Codependent town

th-73Change always means adjusting to what’s uncomfortable. All change, even for the good, is upsetting.

It is a big responsibility to be well. There is a story in the New Testament where Jesus heals a man possessed by a legion of demons, who, when facing expulsion by Jesus, ask to be sent into a herd of 2,000 pigs. Jesus grants their request and the whole herd rushes headlong into the sea and drowns.  Gone are the demons; clothed and in his right mind is the man. You might think the town would be happy to be rid of this menacing madman, but that’s not the case.

“A crowd soon gathered around Jesus, but they were frightened when they saw the man who had been demon possessed, for he was sitting there fully clothed and perfectly sane. Those who had seen what happened to the man and to the pigs told everyone about it, and the crowd began pleading with Jesus to go away and leave them alone.” (Mark 5:15-17)

Although at first it sounds odd that they would want Jesus to go away after healing someone, I don’t have to think very far past my own dysfunctions to understand this. The demon-possessed guy belongs in the graveyard, screaming, breaking his chains, and terrorizing the neighborhood, and the pigs belong on the hillside gently grazing. This is definitely a codependent town, comfortable with its accepted blend of sickness and tranquility.

Until Jesus comes and messes everything up. Jesus is threatening to everything we hold dear, especially the things that are bad for us.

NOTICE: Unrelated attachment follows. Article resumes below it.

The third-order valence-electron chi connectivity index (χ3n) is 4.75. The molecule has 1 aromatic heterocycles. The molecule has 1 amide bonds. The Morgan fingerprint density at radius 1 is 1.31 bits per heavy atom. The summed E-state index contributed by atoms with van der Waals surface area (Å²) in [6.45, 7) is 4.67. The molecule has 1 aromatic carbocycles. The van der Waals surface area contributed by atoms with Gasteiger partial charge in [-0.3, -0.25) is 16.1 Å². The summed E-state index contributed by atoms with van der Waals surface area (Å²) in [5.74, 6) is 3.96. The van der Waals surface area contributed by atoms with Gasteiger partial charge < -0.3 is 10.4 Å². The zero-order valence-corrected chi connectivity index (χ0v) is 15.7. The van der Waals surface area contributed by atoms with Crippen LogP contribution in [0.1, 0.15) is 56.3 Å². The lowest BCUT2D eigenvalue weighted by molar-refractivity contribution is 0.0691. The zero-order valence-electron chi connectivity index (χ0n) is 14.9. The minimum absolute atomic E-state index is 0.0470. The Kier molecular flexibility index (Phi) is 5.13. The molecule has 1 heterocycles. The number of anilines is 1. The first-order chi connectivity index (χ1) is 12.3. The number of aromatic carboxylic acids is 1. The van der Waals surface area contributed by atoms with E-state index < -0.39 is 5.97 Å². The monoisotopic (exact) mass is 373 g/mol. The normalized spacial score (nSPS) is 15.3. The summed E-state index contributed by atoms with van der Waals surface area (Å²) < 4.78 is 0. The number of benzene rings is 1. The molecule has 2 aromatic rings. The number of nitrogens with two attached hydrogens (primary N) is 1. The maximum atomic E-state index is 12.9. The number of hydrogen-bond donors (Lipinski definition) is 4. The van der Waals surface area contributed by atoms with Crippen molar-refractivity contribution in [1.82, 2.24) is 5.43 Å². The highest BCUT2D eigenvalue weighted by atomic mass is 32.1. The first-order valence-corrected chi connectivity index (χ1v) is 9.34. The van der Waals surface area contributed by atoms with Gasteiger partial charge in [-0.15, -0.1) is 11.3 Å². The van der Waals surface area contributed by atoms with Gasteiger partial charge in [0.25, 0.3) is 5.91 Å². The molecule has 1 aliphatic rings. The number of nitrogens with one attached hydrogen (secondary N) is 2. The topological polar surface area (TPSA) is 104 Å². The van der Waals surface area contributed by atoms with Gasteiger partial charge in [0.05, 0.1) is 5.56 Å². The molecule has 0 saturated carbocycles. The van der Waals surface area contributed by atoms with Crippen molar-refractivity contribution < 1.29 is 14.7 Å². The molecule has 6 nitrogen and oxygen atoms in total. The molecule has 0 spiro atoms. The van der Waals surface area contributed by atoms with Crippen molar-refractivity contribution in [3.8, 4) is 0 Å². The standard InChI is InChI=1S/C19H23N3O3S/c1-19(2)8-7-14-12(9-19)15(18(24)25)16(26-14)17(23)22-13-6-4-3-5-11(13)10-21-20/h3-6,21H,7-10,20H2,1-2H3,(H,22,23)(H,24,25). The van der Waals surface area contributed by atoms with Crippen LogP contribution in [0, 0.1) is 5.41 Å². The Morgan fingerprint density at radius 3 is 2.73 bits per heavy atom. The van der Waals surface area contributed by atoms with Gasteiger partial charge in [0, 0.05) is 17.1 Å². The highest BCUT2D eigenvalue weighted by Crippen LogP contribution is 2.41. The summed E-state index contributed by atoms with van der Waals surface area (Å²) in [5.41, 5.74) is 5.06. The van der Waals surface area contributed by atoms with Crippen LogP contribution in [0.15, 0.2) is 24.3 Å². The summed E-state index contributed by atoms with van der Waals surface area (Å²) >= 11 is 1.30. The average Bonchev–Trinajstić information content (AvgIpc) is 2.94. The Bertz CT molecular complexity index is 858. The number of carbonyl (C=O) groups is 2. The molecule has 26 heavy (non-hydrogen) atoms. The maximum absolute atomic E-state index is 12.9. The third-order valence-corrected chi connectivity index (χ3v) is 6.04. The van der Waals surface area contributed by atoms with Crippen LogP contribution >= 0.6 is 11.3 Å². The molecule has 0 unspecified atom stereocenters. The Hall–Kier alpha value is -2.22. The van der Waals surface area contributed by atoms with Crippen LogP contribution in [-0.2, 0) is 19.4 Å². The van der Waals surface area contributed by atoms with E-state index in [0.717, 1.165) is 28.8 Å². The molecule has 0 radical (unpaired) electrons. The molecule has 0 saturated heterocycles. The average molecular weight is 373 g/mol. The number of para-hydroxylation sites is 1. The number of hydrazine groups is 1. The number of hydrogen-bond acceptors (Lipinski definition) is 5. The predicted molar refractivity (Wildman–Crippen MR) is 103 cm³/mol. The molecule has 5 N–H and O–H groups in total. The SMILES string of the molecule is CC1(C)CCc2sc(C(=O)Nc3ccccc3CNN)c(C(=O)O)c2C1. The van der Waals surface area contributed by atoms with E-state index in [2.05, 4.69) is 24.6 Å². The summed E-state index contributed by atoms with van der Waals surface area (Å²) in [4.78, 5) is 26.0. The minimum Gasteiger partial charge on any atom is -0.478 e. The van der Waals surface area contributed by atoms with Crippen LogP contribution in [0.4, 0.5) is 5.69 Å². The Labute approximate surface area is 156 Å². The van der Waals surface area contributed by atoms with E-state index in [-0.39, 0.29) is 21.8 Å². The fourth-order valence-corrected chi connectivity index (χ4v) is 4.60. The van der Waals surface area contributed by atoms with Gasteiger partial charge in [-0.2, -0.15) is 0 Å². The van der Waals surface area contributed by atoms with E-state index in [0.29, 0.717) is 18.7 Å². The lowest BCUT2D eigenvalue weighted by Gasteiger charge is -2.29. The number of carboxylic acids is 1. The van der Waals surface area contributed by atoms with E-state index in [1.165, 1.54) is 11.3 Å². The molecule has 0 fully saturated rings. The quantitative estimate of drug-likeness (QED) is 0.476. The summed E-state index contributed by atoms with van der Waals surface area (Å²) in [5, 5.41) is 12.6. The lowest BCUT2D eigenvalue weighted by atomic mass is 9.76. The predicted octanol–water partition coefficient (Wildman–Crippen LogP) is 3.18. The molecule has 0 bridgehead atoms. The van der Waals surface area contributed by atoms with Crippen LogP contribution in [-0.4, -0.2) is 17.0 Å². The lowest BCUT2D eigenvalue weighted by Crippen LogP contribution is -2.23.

There is a board game called “DysFUNction” that illustrates this perfectly. It’s a game centered on telling the most dysfunctional stories on your family and friends. The funniest and most dysfunctional stories gain the most points, and points are rewarded by receiving more baggage. The person with the most baggage wins. Now what does that tell you about being dysfunctional if someone can create a game around it? The comment on the outside of the box says it all: “The only condition to play is the human condition.” This is obviously everybody’s problem.

Jesus can make us well, you know, but it’s going to mean change. You and I have to decide if we want that. Do you want to get rid of the raving lunatic in the graveyard of your life, or would you prefer to keep things as they are and send Jesus away? You can’t have it both ways.

We had to make a family decision last week that will force some major changes in our lives. I would be lying if I didn’t say there are times I want the old way back, even though it was unhealthy and unsafe. Yet it was what we knew and adjusted to, and soon came to depend on. Living with Jesus can be upsetting. It just might make us well, and then what are we going to do? We will just have to depend on Him instead of the sick way of life we were tolerating. Ask yourself what you want.